Sunday, October 28, 2012

Costa Rica: Over-Reliance on Electronic Traffic Management Problematic

More than 200 violations of Costa Rica's new traffic enforcement law were cited by traffic police on Friday (October 26), the first day of its implementation, according to the Ministry of Public Works and Transport (MOPT).

Most of the citations concerned either vehicles lacking a mandatory inspection sticker or motorcyclists not wearing reflective clothing. 
The only fines that were not enforced were those involving motorists entering the center of the capital San José with the day's excluded license plate numbers. The new law requires that specific sites where the restriction applies must be described in an executive decree.
In September 2011, the Legislative Assembly voted on a first version of the bill, which included maximum fines of up to ₡468.780 (US$920), but the Constitutional Chamber of the Supreme Court, or Sala IV, struck down the law, saying the penalties were disproportionately high. The main changes, therefore, are the reductions in the amount of fines.
Now the highest is ₡280,000 ($560) for those exceeding 120 kilometers per hour or driving under the influence of alcohol. The limit on blood-alcohol level was set at 0.60 grams per liter of blood.
Fines issued by roadside cameras will be reinstalled in February 2013. In a first stage, the electronic system will be back on four national routes and on the Circunvalación, a belt route around the center of San José.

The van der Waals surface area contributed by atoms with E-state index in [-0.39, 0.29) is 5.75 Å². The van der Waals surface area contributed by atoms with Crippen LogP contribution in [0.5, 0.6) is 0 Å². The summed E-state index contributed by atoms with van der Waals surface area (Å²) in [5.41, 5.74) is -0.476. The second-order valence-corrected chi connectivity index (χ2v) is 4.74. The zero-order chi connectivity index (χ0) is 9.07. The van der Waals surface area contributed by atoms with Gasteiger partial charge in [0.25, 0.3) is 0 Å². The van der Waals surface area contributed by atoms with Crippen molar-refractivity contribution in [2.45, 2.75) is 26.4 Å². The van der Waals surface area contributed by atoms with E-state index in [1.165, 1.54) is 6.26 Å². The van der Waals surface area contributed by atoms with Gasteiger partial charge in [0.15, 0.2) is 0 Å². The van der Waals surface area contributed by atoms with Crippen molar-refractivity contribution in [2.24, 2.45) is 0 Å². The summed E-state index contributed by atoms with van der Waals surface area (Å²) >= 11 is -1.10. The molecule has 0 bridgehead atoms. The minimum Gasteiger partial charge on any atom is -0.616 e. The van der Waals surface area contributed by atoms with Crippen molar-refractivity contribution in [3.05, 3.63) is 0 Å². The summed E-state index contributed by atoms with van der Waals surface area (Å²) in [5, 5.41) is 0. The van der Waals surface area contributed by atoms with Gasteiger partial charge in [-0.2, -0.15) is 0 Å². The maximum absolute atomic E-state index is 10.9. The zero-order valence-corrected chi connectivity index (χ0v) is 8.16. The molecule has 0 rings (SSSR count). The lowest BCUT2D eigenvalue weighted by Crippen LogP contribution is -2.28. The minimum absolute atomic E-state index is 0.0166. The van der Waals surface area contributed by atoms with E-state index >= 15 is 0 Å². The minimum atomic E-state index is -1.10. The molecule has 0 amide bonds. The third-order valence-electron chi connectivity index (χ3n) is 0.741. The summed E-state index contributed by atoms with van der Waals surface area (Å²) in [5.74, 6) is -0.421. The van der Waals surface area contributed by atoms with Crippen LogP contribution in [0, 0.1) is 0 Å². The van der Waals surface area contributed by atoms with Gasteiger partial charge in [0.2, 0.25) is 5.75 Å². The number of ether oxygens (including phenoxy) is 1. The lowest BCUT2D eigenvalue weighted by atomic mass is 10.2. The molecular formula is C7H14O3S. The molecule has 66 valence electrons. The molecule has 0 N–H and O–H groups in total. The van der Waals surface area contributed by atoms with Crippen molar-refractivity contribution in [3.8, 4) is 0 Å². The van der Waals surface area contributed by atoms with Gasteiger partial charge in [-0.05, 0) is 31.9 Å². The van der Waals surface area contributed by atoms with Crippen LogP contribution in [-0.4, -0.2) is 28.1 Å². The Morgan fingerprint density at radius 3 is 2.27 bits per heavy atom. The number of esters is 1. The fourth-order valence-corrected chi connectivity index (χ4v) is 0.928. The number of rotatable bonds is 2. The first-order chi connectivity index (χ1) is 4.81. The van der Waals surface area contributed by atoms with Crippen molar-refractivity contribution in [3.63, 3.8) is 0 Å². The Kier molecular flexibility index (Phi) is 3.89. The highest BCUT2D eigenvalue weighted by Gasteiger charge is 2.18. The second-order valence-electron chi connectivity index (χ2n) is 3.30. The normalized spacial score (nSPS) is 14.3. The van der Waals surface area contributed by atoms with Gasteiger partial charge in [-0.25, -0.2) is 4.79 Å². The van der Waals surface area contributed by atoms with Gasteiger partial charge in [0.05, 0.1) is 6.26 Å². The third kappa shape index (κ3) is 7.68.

COMMENT: Moving vehicle traffic citations are STILL extraordinarily high in Costa Rica, even for a developed nation. Thus, the country's massive expatriate community is urged to fully comply with traffic regulations or face the consequences of what are still characterized as particularly  excessive fines.

It is still uncertain as to whether motorists will be compelled to pay lofty traffic tickets on the spot, or whether the citations will be mailed to offenders for payment within a specified period of time.

Comparatively speaking, it appears imprudent for Costa Rica to rush into such a highly sophisticated, electronically-dependent traffic enforcement system, given the frequent interruption of local electrical utilities and the unpredictable seismic activity in the country, which may also jeopardize local power. 

It should also be noted that a recent network failure at the state-run Costa Rican Electricity Institute (ICE) kept some 300,000 customers around the country from using Internet and cellphone services for three hours. ICE reported connection failures on Internet, IP and 3G telephone services, both for making calls and sending messages. There also were reports of problems with fixed and GSM lines.